Re: Secure logging - explained

From: Fred McLain <mclain_at_zipcon_dot_net>
Date: Wed Nov 10 2004 - 19:18:37 CST

Hi Jim,

I'd strongly call into question your belief that CDR would be more
reliable then a register tape. I believe that some (most?) bank
machines also uses these sorts of tapes for their audit logs. Thermal
printers should not be used because they are susceptible to erasure
though heat but ink based printer output can last for decades and even
longer with the right type of paper.

CDs have recently been shown to have a far shorter shelf life then
originally imagined due to oxidation of the underling aluminum foil.
They start pitting after time and can be quickly made entirely
unreadable. A small scratch on the top side of a CD (where the foil is)
will kill the entire CD whereas a mark on a strip of paper only obscures
what is under the mark. Recordable multi session CDs are usually only
"reliable" on the drive that recorded them, another issue. Also think
about the number of recordable CDs that turn out to be "spoiled" -
hardly the medium for a real time log.


On Wed, 2004-11-10 at 02:16, Jim March wrote:
> Ed Kennedy wrote:
> > Hello Fred and Charlie:
> >
> > Just in case you weren't aware of this, there is a Searchable
> > correspondance archive
> > . If OVC has
> > previously discussed a subject like this, that is where you will find
> > it. BTW, I don't understand the issue. Could you please clarity it
> > for this simple minded civil engineer?
> >
> > Thanks, Ed Kennedy
> Ed, the issue is that every time votes move into the central tabulator
> computer (one big PC per county that adds up the vote) there needs to be
> an audit log entry performed. Every time those votes are "processed" in
> any way, there needs to be an entry. That means reports created, data
> added, data deleted because it was accidentally entered twice, a new
> precinct's worth of stuff brought in, and MANY other operations each
> need an "audit trail item" created.
> These audit trail items track what was done, WHEN it was done (date/time
> stamp), who did it (by username), etc.
> The audit trail concept is borrowed from professional bookkeeping
> practice (more or less) and is analogous to how a bank tracks taking in
> and processing money. The principles of tracking such money flow have
> been understood for more than 300 years, were perfected by Wells Fargo
> back when they were still famous for stage coaches as a sideline and
> have been extensively codified - it's part of what a CPA knows how to do
> in his/her/it's sleep. Bev Harris' position (and mine) is that we
> should directly borrow from that CPA "playbook" and treat votes as
> directly analogous to money. This is a minority opinion in the
> electronic voting community so far but one that I think can be supported
> - it's not expensive and the "R&D" is all basically done and long since
> public domain.
> Diebold's simplistic audit trail (nowhere near CPA best practices to
> start with) has each audit trail item added to an MS-Access database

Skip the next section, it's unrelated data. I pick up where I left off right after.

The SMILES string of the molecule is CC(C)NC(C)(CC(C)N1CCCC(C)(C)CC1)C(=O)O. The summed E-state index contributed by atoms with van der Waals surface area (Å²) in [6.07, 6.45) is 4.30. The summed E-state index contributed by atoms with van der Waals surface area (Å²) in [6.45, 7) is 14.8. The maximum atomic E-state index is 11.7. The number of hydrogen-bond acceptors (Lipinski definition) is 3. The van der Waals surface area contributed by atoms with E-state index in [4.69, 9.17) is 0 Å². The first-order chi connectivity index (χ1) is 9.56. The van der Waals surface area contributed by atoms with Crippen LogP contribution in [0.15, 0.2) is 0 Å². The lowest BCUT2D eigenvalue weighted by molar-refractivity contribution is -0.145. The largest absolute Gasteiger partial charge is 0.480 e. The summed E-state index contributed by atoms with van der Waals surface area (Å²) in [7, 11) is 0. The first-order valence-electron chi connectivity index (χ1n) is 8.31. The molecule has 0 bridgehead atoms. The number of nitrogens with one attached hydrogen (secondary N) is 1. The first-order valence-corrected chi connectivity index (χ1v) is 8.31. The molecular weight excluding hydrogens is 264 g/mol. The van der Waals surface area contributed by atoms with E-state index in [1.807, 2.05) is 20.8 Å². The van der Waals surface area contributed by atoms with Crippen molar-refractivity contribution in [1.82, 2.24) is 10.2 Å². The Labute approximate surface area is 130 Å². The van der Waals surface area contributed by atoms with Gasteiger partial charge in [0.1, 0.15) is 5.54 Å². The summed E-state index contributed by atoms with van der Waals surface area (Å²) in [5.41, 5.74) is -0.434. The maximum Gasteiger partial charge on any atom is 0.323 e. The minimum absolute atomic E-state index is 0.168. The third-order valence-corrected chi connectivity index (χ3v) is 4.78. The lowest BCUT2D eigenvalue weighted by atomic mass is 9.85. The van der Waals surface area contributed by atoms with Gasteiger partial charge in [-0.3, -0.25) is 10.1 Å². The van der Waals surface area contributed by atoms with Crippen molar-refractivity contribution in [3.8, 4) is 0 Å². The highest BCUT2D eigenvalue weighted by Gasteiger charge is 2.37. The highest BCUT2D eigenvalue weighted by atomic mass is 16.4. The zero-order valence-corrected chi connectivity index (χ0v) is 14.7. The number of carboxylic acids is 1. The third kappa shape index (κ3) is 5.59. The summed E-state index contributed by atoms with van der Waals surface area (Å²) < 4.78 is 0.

> table(!). This table can be edited by...well, by anybody. With
> MS-Access (full copy, not runtime) it's dead simple. Failing that being
> available, you can write Visual Basic scripts to do it (controlling the
> MS-Access "runtime" (a sort of brainless "mini-Access") included with
> the Diebold software package) or with a regular text editor like Windows
> NT/2000/XP Notepad(!) if you know what you're doing. It's ridiculous.
> Hell, it's so simple Bev Harris hired some dude to teach Baxter to do
> it. Baxter was paid in Menthos, dunno what flavor - he's a freakin'
> The resulting video is hilarious:
> (Errr...we're having an ISP problem as I write this...try tomorrow.
> Quicktime required.)
> Anyways.
> What's not funny is that we now have proof this "audit trail editing"
> happened in a live election...King County WA, this year's primaries,
> three hours missing on election night. Not funny AT ALL.
> We're trying to sort out how to create an audit log that CANNOT be
> edited for the OVC system.
> One option is to print it on a continuous cash register tape. Low tech,
> but hey, not a crazy idea. Another is to burn it to CD-ROM or DVD-ROM,
> some physical media that cannot be erased under computer control.
> Slightly more expensive BUT I believe a bit more reliable. A third is
> to go ahead and write it to a hard disk sorta like what Diebold does
> (shudder) except use hardcore encryption and redundent copies to make
> sure it doesn't go away. And an auto-backup to CD-write-once mebbe?
> Come to think...there are companies selling USB2.0 external memory chip
> "hard disks" of 512meg - 1gig or more range that have onboard hardware
> heavy-duty encryption that can be set to prevent erasure. Might have
> potential as an audit trail encoding that should survive
> the computer having a fairly major crash?
> Point is, we can do one HELL of a lot better than Diebold with any of
> several options...but then again, so can a trained Chimpanzee so that
> ain't saying much...
> Jim
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Received on Tue Nov 30 23:17:26 2004

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